The increasingly familiar scene of sparkling, crunching glass underfoot, puddles of blood and the burned carcasses of vehicles revisited Lebanon on Friday as a car bomb ripped through central Beirut, killing six people.
The target of the latest bomb was Mohamad Chatah, formerly Lebanon’s finance minister and ambassador to the US. More recently, he was a senior adviser to the former Prime Minister Saad Hariri, the leader of a political bloc that staunchly opposes the Syrian government and Hezbollah, the powerful Shia militant movement that is dominant in Lebanon and allied with Damascus.
An hour before he was assassinated, Mr Chatah took to Twitter to criticise Hezbollah. “Hezbollah is pressing to be granted similar powers in security & foreign policy matters that Syria exercised in Lebanon for 15 yrs,” he wrote, referring to Syria’s occupation of parts of Lebanon that ended in 2005. Hezbollah has sent thousands of its fighters across the border to aid the Syrian government, an act that has fuelled tensions. Lately, Hezbollah’s enemies in Lebanon have become more and more aggressive in calling for an end to the group’s dominant position in the country.
Lebanon’s National News Agency reported that the bomb was estimated to weigh more than 50 kilograms and was placed inside a stolen Honda car. The car exploded as Mr Chatah’s convoy passed by at about 9.40am.
Mr Hariri appeared to point a finger at Hezbollah. “The ones who run away from international justice and refuse to appear before the international tribunal,” were responsible, he wrote on Twitter.
He was referring to the Special Tribunal for Lebanon, the international court for the prosecution of those responsible for the 2005 assassination of his father, the former Prime Minister Rafik Hariri. After much delay, the trial of several Hezbollah suspects is set to begin in The Hague in January. Hezbollah denies any role in the assassination. “Those who assassinated Mohamad Chatah are the ones who assassinated Rafik Hariri” Saad Hariri wrote in another message.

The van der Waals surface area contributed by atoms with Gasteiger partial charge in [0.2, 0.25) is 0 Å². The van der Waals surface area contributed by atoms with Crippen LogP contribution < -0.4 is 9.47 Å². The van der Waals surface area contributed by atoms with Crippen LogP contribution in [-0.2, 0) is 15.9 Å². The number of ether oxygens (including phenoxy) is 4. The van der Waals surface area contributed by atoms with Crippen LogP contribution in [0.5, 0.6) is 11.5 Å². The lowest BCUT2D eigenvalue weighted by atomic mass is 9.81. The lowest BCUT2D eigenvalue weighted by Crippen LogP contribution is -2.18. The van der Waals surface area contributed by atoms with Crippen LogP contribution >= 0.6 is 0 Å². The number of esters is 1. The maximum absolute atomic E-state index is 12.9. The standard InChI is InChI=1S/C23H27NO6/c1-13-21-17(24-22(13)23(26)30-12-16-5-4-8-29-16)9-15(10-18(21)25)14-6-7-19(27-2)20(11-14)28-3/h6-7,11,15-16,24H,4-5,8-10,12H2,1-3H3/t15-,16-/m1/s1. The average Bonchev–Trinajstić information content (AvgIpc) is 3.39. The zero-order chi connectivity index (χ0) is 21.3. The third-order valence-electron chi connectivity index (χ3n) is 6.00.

Mr Chatah was hailed as a voice of moderations. The British ambassador to Lebanon, Tom Fletcher, wrote that Mr Chatah “was a wise, tolerant, smart patriot”, later adding that Lebanon should not let his killers “kill that moderation”.
In the northern city of Tripoli, Lebanon’s seat of Sunni militancy and Mr Chatah’s home town, gunmen deployed in the streets, blocked off roads and fired their weapons in the air in anger. Tripoli has been the scene of much of the spill-over of the Syrian conflict into Lebanon, with Sunni militias who support Syria’s rebels often clashing with Alawite Muslim militias who support the Syrian government.
Friday’s blast hit Beirut’s most affluent quarter, home to five-star hotels, boutiques, luxury apartment blocks and just a short walk away from a marina.
It is the latest in a string of attacks that have rocked Lebanon this year. On 15 August, a bomb ripped through a largely Shia neighbourhood in Beirut which is known for its support of Hezbollah, killing 27 people. On 23 August, twin car bombs targeted the mosques of two vehemently anti-Hezbollah Sunni preachers in Tripoli, killing 45. Last month, suicide bombers attacked the Iranian embassy in Beirut, and 25 people died.
With the war in Syria continuing to drive tensions and violence in Lebanon, many see future instability as inevitable. “As long as the situation in the Middle East is in turmoil, we are paying the price,” said Samer Baydoun, the owner of a pharmacy next to the blast site, as he swept away debris on Friday.
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